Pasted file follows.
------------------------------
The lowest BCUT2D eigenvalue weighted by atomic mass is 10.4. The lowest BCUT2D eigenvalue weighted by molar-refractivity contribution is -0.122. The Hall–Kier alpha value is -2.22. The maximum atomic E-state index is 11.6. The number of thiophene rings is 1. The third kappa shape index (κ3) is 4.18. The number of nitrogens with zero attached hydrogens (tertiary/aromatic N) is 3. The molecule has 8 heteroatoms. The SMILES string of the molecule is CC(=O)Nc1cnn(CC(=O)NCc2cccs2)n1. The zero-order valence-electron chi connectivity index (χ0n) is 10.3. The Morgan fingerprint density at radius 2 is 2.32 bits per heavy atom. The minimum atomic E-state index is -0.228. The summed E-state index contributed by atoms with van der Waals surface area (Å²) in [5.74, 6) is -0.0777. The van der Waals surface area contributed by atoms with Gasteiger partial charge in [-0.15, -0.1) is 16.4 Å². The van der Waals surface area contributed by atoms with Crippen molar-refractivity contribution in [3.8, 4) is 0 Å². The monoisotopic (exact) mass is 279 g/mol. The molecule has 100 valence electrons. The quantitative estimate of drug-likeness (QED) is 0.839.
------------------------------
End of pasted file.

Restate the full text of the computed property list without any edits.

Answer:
The lowest BCUT2D eigenvalue weighted by atomic mass is 10.4. The lowest BCUT2D eigenvalue weighted by molar-refractivity contribution is -0.122. The Hall–Kier alpha value is -2.22. The maximum atomic E-state index is 11.6. The number of thiophene rings is 1. The third kappa shape index (κ3) is 4.18. The number of nitrogens with zero attached hydrogens (tertiary/aromatic N) is 3. The molecule has 8 heteroatoms. The SMILES string of the molecule is CC(=O)Nc1cnn(CC(=O)NCc2cccs2)n1. The zero-order valence-electron chi connectivity index (χ0n) is 10.3. The Morgan fingerprint density at radius 2 is 2.32 bits per heavy atom. The minimum atomic E-state index is -0.228. The summed E-state index contributed by atoms with van der Waals surface area (Å²) in [5.74, 6) is -0.0777. The van der Waals surface area contributed by atoms with Gasteiger partial charge in [-0.15, -0.1) is 16.4 Å². The van der Waals surface area contributed by atoms with Crippen molar-refractivity contribution in [3.8, 4) is 0 Å². The monoisotopic (exact) mass is 279 g/mol. The molecule has 100 valence electrons. The quantitative estimate of drug-likeness (QED) is 0.839.